Tuesday, 22 December 2009

the nuts and bolts of black and white

If you are frustrated when using the chanel mixer in photoshop,or annoyed at the way a black and white convert in lightroom becomes patchy easily if you are not careful with those colour sliders,this might be the tool for you!!
Silver efex pro from nik software is in my opinion the only place to make Colour to black-and-white conversions.
It runs from within photo shop,lightroom, and aperture,and it provides you with a easy to navigate interface with several options to control your black and white conversion.
some of these options include,
grain structure for 16 classic films,
colour filters,good toning options,
and a fantastic zone system indicator which shows you show how the tones in your image fall into zones from 1 to 10 (a great help in avoiding clipping.)
click on the title above to go to the trial download page(click the lessons tab for demos of the key features of the program)
When printing, to avoid metamerism,(the appearance of a nasty colour cast in certain lighting situations),i generally apply a light copper tone to my outputs in silver efex pro.
as with all good plugins or filters your favourites can be saved and applied with one click in the future.
If anybody knows of a better tool please let me know,but for now this one is tops

Thursday, 10 December 2009


Listening to someone who has produced some fantastic work in the past is a huge revelation.
all your preconceptions about how work is staged, found, or created, can and sometimes are, blown away!!
here are two such revalations
one from Alec soth and one from Gregory Crewsdon
they are both artists working with the large format of 8x10 inches
but they have vastly different ways of seeing,and of working.
both these clips are some years old,but still have a big message.
what do you think?
find alec soth here
find good info on a recent exibition by gregory crewsdon here

Monday, 30 November 2009

Looking right, looking good!!

one of the truly amazing things about digital photography is that once you have made the purchase of camera, computer, and printer, you have full control over the entire process from a shoot to print.
This gives you great opportunity to fully control the process from start to finish so that what you capture can translate itself into a fine print or digital file ready to move on to another computer or computers for further use.
key to success is a basic understanding of the principles of workflow colour management.
we have all had to get to grips with this at some time or another, as it is the one thing which stands in the way of progressing to the final fantastic print. if you do not have this understanding you cannot put it into practice.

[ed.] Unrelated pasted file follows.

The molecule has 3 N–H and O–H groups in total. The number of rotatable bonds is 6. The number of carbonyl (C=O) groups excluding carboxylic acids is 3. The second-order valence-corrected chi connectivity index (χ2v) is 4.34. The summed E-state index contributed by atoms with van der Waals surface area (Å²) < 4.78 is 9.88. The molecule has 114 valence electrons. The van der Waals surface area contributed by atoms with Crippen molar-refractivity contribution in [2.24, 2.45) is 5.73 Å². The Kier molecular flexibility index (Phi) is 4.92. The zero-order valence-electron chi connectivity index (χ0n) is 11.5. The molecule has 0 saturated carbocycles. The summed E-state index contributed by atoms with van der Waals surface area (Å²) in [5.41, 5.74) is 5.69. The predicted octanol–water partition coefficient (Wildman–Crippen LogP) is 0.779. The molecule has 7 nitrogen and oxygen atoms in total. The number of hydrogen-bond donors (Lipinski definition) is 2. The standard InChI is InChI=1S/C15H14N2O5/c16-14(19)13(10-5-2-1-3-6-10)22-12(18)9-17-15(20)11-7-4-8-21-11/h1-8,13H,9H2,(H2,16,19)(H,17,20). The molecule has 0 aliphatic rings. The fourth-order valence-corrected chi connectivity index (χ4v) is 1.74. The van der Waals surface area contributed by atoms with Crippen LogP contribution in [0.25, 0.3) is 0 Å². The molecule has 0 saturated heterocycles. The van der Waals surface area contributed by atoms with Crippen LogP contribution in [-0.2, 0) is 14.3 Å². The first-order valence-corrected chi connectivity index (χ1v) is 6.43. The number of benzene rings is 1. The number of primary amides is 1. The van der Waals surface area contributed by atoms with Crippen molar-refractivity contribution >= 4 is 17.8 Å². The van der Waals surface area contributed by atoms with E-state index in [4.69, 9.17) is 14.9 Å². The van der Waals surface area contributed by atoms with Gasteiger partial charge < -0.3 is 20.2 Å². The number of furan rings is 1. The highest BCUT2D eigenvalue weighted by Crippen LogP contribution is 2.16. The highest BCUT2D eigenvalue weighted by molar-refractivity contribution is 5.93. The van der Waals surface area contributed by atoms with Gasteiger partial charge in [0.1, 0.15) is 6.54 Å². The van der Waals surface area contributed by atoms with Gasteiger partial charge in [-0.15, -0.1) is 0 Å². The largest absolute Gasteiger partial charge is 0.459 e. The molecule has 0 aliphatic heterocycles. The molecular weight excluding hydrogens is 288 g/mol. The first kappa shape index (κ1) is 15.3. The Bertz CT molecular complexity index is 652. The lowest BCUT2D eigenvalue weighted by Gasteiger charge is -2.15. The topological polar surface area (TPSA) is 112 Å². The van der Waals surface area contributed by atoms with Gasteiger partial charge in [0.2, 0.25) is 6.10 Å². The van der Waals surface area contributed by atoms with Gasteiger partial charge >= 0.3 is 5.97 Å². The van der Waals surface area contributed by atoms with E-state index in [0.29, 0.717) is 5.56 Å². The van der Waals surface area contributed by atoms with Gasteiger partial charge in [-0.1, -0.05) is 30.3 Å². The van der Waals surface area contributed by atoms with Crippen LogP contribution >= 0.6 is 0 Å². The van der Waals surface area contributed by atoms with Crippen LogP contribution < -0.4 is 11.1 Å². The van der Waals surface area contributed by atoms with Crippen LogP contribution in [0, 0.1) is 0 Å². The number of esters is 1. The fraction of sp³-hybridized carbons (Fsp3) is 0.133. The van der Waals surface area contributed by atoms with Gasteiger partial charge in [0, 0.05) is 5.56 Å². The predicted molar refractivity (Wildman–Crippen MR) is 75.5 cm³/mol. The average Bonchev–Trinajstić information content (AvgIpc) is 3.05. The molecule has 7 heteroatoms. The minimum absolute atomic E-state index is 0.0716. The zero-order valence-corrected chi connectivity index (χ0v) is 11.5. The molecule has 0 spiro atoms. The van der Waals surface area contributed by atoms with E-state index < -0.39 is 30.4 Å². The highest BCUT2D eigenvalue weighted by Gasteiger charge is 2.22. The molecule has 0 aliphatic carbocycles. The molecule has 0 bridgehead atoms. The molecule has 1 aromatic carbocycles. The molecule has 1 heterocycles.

personally, for my first couple of years working in the digital realm I was dissatisfied with all my attempts to make prints.
but after a few false starts I realised that the key to reproducing a good print was making sure that
1. the computer monitor was calibrated and profiled.
2. and that the printer was also profiled.( for all favourite media types)
there are several steps involved in achieving these2 goals in the first of which is the purchase of some basic profiling equipment.
for advice on this I would contact your local x-rite(makers of colour management devices and software)dealers
two of these are image supply systems Dublin click here
and squid technology in the u.k. click here
recently I found a fantastic tutorial on colour management, which first explains principles of colour theory, and then proceeds to talk you through the actualities of creating a rocksolid colour managed workflow.

you can go directly to this article by simply clicking on the title at the top of this page. or click here
if you read and understand this article, you will have no choice but to put into practice, leading to total happiness regarding all your printed output in the future!!

studio portraiture

As a photographic tutor in the gallery of photography, Dublin. I have built up a fairly large bank of images relating to portraiture .over the last 10 years or so we have shot different styles, and atempted works of varying degrees of difficulty. It is my intention to further augment this work using this weblog as a posting spot for projects undertaken on these workshops.
for details of the galleries courses click here
for images shot on recent workshops at the gallery click here

Thursday, 26 November 2009

now you see me!

welcome to my first posting, to fill you all in my name is David Monahan.I have been working as a photographer since leaving art College in 1997. for the last five years I have been busy busy busy producing the lion's share of the photographic output for the National library of Ireland,and its subsiduary the National photographic archive. this work has included, internal publications, book projects, exhibition work, including high end exhibition printing ,and the day-to-day photographic services for library readers . This has been great fun, and very rewarding!!

But with no real notice being issued this work ceased and was absorbed by a new internal unit.

So as it stands I have a lot more time to dedicate to my own photographic practice, And that is the reason for this blog. it is my intention to talk here about all things photographic and although I foresee myself jumping from subject to subject I will strive not to use the term random on any posting. (except of course this one)